• Starship Troopers, in which a man desperately joins the military to pursue his girlfriend. In turn, another girl who has the hots for him joins up to be close to him. She accidentally shoots a guy's head off, but gets her man in the end (or does she?).

  • In another film detailing the sick, twisted lives of cartoonists, Chasing Amy shows what happens to a hetero-guy secretly loved by his repressed-gay-guy partner who falls for a gay girl who has a secret past. When do these people have time to draw comic books?

  • The painfully bad remake Flubber, a man derails his former colleague's wedding so he can marry the bride himself, even though he's trying to ruin her career - just what is this guy after, anyway?

  • Two Girls and a Guy (which title describes nearly the entire cast), in which two girls find out that they have the same two-timing boyfriend. By the way, this film is worth catching just to see exactly how Robert Downey, Jr. behaves while he's taking all those illegal drugs. Impossibly, both victimized females find his stuttering, blinking, prancing, and screaming arias so charming that they forgive him.

  • The Pillow Book, in which a woman plots revenge against the publisher who extorted her father into a continuous homosexual affair, using her boyfriend as bait. This one gets much sicker, but I don't want to give away too much.

  • Crash, in which a guy has an affair with the woman he has a car wreck with (in which her husband is killed), then has an affair with a woman who was crippled in an accident, then tries to rekindle his marriage by getting in a car wreck with his wife. Believe it or not, I had trouble staying awake through this one.

  • Lost Highway, in which a guy is arrested for his wife's murder, escapes by accidentally turning into someone else, then has an affair with a brutal mobster's girlfriend - who might be his murdered wife, or her twin sister.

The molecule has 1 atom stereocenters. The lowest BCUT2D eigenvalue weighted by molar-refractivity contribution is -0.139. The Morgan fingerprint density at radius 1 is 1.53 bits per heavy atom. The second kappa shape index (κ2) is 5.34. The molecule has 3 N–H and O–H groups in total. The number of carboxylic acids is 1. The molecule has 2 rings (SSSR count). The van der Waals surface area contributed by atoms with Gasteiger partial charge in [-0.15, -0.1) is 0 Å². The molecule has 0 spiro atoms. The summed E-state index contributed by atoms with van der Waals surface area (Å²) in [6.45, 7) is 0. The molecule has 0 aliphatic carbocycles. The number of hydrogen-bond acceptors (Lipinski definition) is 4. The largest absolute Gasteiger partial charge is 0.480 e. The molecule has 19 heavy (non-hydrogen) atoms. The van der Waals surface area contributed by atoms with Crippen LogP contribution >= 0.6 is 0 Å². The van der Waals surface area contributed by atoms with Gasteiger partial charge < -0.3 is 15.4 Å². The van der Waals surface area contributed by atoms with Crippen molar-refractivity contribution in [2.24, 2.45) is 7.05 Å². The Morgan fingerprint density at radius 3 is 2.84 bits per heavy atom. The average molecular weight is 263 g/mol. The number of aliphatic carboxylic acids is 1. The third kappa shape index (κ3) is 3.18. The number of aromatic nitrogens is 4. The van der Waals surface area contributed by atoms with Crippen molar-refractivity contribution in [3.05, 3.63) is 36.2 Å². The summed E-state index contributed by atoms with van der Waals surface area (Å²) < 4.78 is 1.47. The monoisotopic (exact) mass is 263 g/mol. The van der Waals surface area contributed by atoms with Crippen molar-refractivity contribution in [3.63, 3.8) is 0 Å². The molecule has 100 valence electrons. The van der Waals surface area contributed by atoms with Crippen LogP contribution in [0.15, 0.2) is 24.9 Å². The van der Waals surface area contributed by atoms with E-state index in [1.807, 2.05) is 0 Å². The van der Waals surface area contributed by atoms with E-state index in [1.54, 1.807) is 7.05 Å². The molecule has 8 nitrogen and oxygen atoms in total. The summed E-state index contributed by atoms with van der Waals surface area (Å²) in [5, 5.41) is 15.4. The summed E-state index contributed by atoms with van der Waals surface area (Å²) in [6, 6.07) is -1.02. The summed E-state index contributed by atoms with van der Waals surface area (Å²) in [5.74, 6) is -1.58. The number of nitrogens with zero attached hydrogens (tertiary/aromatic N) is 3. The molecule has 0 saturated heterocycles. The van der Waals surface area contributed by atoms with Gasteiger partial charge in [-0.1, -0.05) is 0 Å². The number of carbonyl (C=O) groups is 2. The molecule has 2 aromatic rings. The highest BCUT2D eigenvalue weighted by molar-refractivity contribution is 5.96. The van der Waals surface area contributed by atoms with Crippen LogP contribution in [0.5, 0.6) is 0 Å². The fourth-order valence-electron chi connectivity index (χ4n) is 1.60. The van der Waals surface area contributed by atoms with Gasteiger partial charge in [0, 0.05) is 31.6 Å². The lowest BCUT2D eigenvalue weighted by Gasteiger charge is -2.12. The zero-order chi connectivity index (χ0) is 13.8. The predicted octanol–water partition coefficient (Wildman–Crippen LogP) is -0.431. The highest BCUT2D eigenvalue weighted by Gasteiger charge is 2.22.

• Intimate Relations is based on a true story about a guy who takes a room in a middle-class British household and becomes involved in a complex web of passion, blackmail and murder that involves an affair with his landlady and her young daughter.

  • In the Company of Men, in which two middle management drones carry out a twisted plan to simultaneously romance then humiliate a pretty handicapped woman.

  • A Thousand Acres, in which a farmer's three daughters deal with the surfacing repressed memories of his molestation while he goes crazy. House of Yes, in which a guy brings his fiancé home to meet his family on Thanksgiving weekend, but ends up renewing his incestuous relationship with his insane sister, which prompts his fiancé to sleep with his younger brother.

    Try reading this list next time one of your know-it-all friends starts to complain about the lack of imagination in today's films.

    Does this trend indicate a lack of morals in today's society? Like the characters on TV's Seinfeld, do our relationships come with the implied understanding that, no matter how close people become, they can expect to be screwed over by their friends if there's the least chance for selfish gain? I don't think so I don't believe, for example, that I like to watch violence in movies because I am violent. People like to see extreme behavior of all kinds, including the malicious display of emotionally damaging psychological torture in the name of love. Especially if it's in the form of screwball comedy.

    Meanwhile, all boxing matches are halted at the first sign that someone might get hurt.


    in the junk drawer:

    November 1997
    October 1997
    September 1997
    August 1997
    July 1997
    June 1997
    May 1997
    April 1997
    March 1997
    February 1997
    January 1997

and such
and such